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Addiction specialists at Boston Medical Center stand with community activists and with family members of people with substance use disorders in calling for reform to our current system of involuntary commitments (“Families demand answers in 3 jail deaths,” Page A1, Aug. 18). Nothing exemplifies our society’s criminalization of addiction better than our current Section 35 system, which subjects individuals to the most toxic components of our legal system, without their having even committed a crime. Ayesha’s Johnson’s tragic death showed us how desperate the need for reforms is.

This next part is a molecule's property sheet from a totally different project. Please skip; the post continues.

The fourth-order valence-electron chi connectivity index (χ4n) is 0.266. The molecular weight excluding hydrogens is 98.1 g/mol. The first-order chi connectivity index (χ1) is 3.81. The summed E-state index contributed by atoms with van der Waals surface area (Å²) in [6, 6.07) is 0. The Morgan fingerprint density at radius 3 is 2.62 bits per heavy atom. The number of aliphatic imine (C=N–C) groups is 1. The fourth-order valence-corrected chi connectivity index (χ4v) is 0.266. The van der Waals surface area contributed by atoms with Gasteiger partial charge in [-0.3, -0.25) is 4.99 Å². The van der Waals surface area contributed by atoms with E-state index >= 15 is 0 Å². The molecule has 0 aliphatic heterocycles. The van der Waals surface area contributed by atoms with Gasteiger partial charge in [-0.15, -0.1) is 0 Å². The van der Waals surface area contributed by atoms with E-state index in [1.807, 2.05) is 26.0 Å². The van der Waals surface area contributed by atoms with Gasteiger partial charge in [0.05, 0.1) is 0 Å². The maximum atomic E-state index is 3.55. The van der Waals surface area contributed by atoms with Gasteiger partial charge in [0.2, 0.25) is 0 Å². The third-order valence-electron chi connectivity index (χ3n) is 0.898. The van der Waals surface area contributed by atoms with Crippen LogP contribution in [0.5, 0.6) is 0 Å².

No patient should be held in any correctional setting, whether it’s a holding area in a county house of correction, where Ayesha Johnson was when she died in custody, or a prison setting, as many men held involuntarily under a Section 35 commitment will experience. It is time we as a society evaluate Section 35 for what it is: a stigmatizing, dangerous legal mechanism that, in some cases, can leave patients without immediate and necessary medical care.

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We must better meet the needs of our community by finding humane, ethical, and evidenced-based approaches to addiction and the related social needs. We need a public health response rooted in health equity and research without using punitive approaches to addiction.

Dr. Miriam Komaromy

Medical director

Grayken Center for Addiction

Deb Goldfarb

Director of behavioral health - population health

Boston Medical Center

Boston